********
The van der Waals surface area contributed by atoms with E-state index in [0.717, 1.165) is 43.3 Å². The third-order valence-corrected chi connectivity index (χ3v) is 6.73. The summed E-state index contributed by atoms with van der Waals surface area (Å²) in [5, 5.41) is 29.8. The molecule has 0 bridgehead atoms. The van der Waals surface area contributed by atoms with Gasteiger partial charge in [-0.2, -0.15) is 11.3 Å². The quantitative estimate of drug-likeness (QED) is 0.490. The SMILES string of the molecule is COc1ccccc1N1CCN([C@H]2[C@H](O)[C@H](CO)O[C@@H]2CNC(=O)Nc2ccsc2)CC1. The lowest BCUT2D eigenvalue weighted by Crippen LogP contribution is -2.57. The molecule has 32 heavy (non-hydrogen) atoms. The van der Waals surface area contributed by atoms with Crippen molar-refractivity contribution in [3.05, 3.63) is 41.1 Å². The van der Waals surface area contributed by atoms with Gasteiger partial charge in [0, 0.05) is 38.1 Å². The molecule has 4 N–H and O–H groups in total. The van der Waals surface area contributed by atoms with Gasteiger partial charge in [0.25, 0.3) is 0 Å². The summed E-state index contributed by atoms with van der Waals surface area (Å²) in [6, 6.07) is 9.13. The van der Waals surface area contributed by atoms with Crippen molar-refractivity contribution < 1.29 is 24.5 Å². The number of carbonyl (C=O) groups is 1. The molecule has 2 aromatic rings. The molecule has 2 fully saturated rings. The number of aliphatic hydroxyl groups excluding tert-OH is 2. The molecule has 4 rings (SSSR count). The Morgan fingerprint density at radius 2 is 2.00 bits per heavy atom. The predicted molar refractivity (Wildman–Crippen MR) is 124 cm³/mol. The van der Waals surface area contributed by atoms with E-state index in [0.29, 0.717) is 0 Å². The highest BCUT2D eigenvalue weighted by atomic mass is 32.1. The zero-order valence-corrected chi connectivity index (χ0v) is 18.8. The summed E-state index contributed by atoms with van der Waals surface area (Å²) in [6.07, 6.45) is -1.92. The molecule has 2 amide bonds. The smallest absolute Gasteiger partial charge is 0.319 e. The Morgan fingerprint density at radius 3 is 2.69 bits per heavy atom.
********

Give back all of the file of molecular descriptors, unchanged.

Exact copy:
The van der Waals surface area contributed by atoms with E-state index in [0.717, 1.165) is 43.3 Å². The third-order valence-corrected chi connectivity index (χ3v) is 6.73. The summed E-state index contributed by atoms with van der Waals surface area (Å²) in [5, 5.41) is 29.8. The molecule has 0 bridgehead atoms. The van der Waals surface area contributed by atoms with Gasteiger partial charge in [-0.2, -0.15) is 11.3 Å². The quantitative estimate of drug-likeness (QED) is 0.490. The SMILES string of the molecule is COc1ccccc1N1CCN([C@H]2[C@H](O)[C@H](CO)O[C@@H]2CNC(=O)Nc2ccsc2)CC1. The lowest BCUT2D eigenvalue weighted by Crippen LogP contribution is -2.57. The molecule has 32 heavy (non-hydrogen) atoms. The van der Waals surface area contributed by atoms with Crippen molar-refractivity contribution in [3.05, 3.63) is 41.1 Å². The van der Waals surface area contributed by atoms with Gasteiger partial charge in [0, 0.05) is 38.1 Å². The molecule has 4 N–H and O–H groups in total. The van der Waals surface area contributed by atoms with Gasteiger partial charge in [0.25, 0.3) is 0 Å². The summed E-state index contributed by atoms with van der Waals surface area (Å²) in [6, 6.07) is 9.13. The van der Waals surface area contributed by atoms with Crippen molar-refractivity contribution < 1.29 is 24.5 Å². The number of carbonyl (C=O) groups is 1. The molecule has 2 aromatic rings. The molecule has 2 fully saturated rings. The number of aliphatic hydroxyl groups excluding tert-OH is 2. The molecule has 4 rings (SSSR count). The Morgan fingerprint density at radius 2 is 2.00 bits per heavy atom. The predicted molar refractivity (Wildman–Crippen MR) is 124 cm³/mol. The van der Waals surface area contributed by atoms with E-state index in [0.29, 0.717) is 0 Å². The highest BCUT2D eigenvalue weighted by atomic mass is 32.1. The zero-order valence-corrected chi connectivity index (χ0v) is 18.8. The summed E-state index contributed by atoms with van der Waals surface area (Å²) in [6.07, 6.45) is -1.92. The molecule has 2 amide bonds. The smallest absolute Gasteiger partial charge is 0.319 e. The Morgan fingerprint density at radius 3 is 2.69 bits per heavy atom.